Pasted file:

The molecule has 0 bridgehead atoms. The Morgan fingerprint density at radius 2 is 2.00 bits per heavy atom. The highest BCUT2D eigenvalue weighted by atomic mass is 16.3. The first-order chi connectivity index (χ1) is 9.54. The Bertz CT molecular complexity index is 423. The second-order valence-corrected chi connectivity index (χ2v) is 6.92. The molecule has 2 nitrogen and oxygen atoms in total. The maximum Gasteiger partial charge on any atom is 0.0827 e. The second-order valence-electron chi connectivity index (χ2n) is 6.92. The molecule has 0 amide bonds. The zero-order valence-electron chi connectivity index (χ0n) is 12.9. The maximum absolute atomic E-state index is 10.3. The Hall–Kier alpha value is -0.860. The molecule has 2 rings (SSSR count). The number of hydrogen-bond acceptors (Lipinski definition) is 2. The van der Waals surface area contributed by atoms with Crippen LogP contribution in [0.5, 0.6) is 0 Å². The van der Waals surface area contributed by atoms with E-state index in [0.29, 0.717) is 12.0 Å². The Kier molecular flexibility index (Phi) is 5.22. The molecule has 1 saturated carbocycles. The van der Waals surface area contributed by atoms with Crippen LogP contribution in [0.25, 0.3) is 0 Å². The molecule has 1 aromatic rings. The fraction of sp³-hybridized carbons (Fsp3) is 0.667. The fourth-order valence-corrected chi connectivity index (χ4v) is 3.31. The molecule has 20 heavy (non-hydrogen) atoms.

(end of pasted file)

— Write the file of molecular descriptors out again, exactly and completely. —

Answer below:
The molecule has 0 bridgehead atoms. The Morgan fingerprint density at radius 2 is 2.00 bits per heavy atom. The highest BCUT2D eigenvalue weighted by atomic mass is 16.3. The first-order chi connectivity index (χ1) is 9.54. The Bertz CT molecular complexity index is 423. The second-order valence-corrected chi connectivity index (χ2v) is 6.92. The molecule has 2 nitrogen and oxygen atoms in total. The maximum Gasteiger partial charge on any atom is 0.0827 e. The second-order valence-electron chi connectivity index (χ2n) is 6.92. The molecule has 0 amide bonds. The zero-order valence-electron chi connectivity index (χ0n) is 12.9. The maximum absolute atomic E-state index is 10.3. The Hall–Kier alpha value is -0.860. The molecule has 2 rings (SSSR count). The number of hydrogen-bond acceptors (Lipinski definition) is 2. The van der Waals surface area contributed by atoms with Crippen LogP contribution in [0.5, 0.6) is 0 Å². The van der Waals surface area contributed by atoms with E-state index in [0.29, 0.717) is 12.0 Å². The Kier molecular flexibility index (Phi) is 5.22. The molecule has 1 saturated carbocycles. The van der Waals surface area contributed by atoms with Crippen LogP contribution in [0.25, 0.3) is 0 Å². The molecule has 1 aromatic rings. The fraction of sp³-hybridized carbons (Fsp3) is 0.667. The fourth-order valence-corrected chi connectivity index (χ4v) is 3.31. The molecule has 20 heavy (non-hydrogen) atoms.